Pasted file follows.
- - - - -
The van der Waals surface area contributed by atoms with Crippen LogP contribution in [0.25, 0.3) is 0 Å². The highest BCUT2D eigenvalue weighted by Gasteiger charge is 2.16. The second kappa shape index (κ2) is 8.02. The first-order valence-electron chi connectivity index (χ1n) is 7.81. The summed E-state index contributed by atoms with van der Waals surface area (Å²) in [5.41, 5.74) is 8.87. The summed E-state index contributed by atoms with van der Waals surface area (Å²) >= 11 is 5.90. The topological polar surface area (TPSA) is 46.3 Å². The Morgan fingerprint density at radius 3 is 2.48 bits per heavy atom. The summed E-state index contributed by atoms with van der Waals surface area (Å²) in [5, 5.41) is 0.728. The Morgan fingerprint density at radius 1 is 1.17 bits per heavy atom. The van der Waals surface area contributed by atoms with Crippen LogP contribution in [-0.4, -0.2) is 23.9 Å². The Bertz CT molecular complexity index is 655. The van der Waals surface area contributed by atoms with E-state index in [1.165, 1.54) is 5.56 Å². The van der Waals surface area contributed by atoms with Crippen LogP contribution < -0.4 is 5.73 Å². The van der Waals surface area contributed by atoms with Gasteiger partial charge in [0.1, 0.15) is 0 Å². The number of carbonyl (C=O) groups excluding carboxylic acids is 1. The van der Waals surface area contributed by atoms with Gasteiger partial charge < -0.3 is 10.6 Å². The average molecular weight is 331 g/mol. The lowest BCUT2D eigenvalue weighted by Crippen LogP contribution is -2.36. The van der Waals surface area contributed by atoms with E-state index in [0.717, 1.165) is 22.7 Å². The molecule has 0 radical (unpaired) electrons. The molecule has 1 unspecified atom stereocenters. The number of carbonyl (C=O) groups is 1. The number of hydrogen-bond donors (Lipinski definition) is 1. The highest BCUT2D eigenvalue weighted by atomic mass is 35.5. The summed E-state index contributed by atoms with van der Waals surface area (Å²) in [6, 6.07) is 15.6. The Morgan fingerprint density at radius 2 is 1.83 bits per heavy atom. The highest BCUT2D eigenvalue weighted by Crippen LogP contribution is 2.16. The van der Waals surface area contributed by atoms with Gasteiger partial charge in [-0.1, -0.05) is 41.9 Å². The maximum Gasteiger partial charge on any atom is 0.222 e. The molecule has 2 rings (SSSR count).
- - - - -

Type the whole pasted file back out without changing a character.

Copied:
The van der Waals surface area contributed by atoms with Crippen LogP contribution in [0.25, 0.3) is 0 Å². The highest BCUT2D eigenvalue weighted by Gasteiger charge is 2.16. The second kappa shape index (κ2) is 8.02. The first-order valence-electron chi connectivity index (χ1n) is 7.81. The summed E-state index contributed by atoms with van der Waals surface area (Å²) in [5.41, 5.74) is 8.87. The summed E-state index contributed by atoms with van der Waals surface area (Å²) >= 11 is 5.90. The topological polar surface area (TPSA) is 46.3 Å². The Morgan fingerprint density at radius 3 is 2.48 bits per heavy atom. The summed E-state index contributed by atoms with van der Waals surface area (Å²) in [5, 5.41) is 0.728. The Morgan fingerprint density at radius 1 is 1.17 bits per heavy atom. The van der Waals surface area contributed by atoms with Crippen LogP contribution in [-0.4, -0.2) is 23.9 Å². The Bertz CT molecular complexity index is 655. The van der Waals surface area contributed by atoms with E-state index in [1.165, 1.54) is 5.56 Å². The van der Waals surface area contributed by atoms with Crippen LogP contribution < -0.4 is 5.73 Å². The van der Waals surface area contributed by atoms with Gasteiger partial charge in [0.1, 0.15) is 0 Å². The number of carbonyl (C=O) groups excluding carboxylic acids is 1. The van der Waals surface area contributed by atoms with Gasteiger partial charge < -0.3 is 10.6 Å². The average molecular weight is 331 g/mol. The lowest BCUT2D eigenvalue weighted by Crippen LogP contribution is -2.36. The van der Waals surface area contributed by atoms with E-state index in [0.717, 1.165) is 22.7 Å². The molecule has 0 radical (unpaired) electrons. The molecule has 1 unspecified atom stereocenters. The number of carbonyl (C=O) groups is 1. The number of hydrogen-bond donors (Lipinski definition) is 1. The highest BCUT2D eigenvalue weighted by atomic mass is 35.5. The summed E-state index contributed by atoms with van der Waals surface area (Å²) in [6, 6.07) is 15.6. The Morgan fingerprint density at radius 2 is 1.83 bits per heavy atom. The highest BCUT2D eigenvalue weighted by Crippen LogP contribution is 2.16. The van der Waals surface area contributed by atoms with Gasteiger partial charge in [-0.1, -0.05) is 41.9 Å². The maximum Gasteiger partial charge on any atom is 0.222 e. The molecule has 2 rings (SSSR count).